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Google Eyes the Enterprise Market

Google Eyes the Enterprise Market

The search giant is showing signs of making progress in the enterprise as it targets Microsoft’s cash cows of Office and Exchange

"When I started the trial in February I probably wouldn't have forecast this as the result but the user feedback meant that it was an easy decision to make. It fits quite well with other business apps like Salesforce.com. Also, it lets our staff spend less time on disk upgrades and password refreshes and more time being productive."

With Taylor Woodrow and TMG on board, it is possible that other Google Apps prospects could be persuaded to put their heads over the parapet, especially among companies going through strategic change and changing work patterns. This is the case with TMG, which was seeing its employee profile change and also wanted to alter perceptions of IT.

"We're getting much more dynamic internally," says TMG's Cheesbrough. "Daily messages that 'You're over your mailbox limit' were the only communication from IT to staff, so the department wasn't seen as very strategic. Journalists are very collaborative and we had about eight people covering Wimbledon [the tennis tournament] but sharing information was quite cumbersome and mostly done over a mobile. The CEO's challenge to IT was to stop being a beat-up group."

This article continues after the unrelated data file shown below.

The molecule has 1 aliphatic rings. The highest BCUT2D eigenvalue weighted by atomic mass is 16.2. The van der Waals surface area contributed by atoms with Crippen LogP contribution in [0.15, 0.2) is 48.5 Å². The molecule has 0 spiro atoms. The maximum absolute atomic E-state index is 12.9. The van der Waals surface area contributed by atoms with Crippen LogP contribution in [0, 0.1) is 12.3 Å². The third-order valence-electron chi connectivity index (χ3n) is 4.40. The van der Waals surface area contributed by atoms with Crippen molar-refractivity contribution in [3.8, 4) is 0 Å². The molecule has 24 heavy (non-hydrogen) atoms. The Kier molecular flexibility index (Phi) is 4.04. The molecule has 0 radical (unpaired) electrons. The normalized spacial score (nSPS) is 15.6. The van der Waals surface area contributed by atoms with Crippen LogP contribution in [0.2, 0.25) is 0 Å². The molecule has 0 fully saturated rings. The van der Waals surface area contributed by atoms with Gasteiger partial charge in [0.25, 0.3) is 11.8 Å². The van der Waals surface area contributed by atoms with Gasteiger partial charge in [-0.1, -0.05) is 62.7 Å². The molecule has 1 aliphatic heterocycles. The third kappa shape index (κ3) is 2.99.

So what are the key reasons to consider Google Apps? Fitting the working patterns and expectations of users is critical.

"Nine out of 10 users said they could work better if they could bring their home computer into work," says TMG's Cheesbrough. "That was striking and getting louder as we changed the kinds of people we were hiring."

Barbara Colledge, dean of partnerships for students at Leeds Metropolitan University (LMU), another Google Apps user that has 30,000 students and 3500 staff, says that students were already big fans of online services.

"Students today are very different to students 10 years ago. Even my daughter's class at school use search engines to do their homework and students expect to use technology in their learning, so you have to think carefully about what you make available," she says.

"We had Microsoft Exchange but we found that it wasn't being used by students. They preferred Hotmail or Google Mail. We're trying to be very contemporary and that includes our IT strategy. We believe in working together with organizations that complement us and can add value. That was a big part of moving to Google."

Although many fight shy of mentioning it, cost is also an inducement to switch. TMG's Cheesbrough says that there could be up to a five-to-one price difference, "and the Microsoft licence piece doesn't get me hardware to run it".

LMU's Colledge also spies a saving. "Cost avoidance comes into it," she says. "If we were considering extending storage to 6GB per user [on an in-house system] we would have to look at it a lot."

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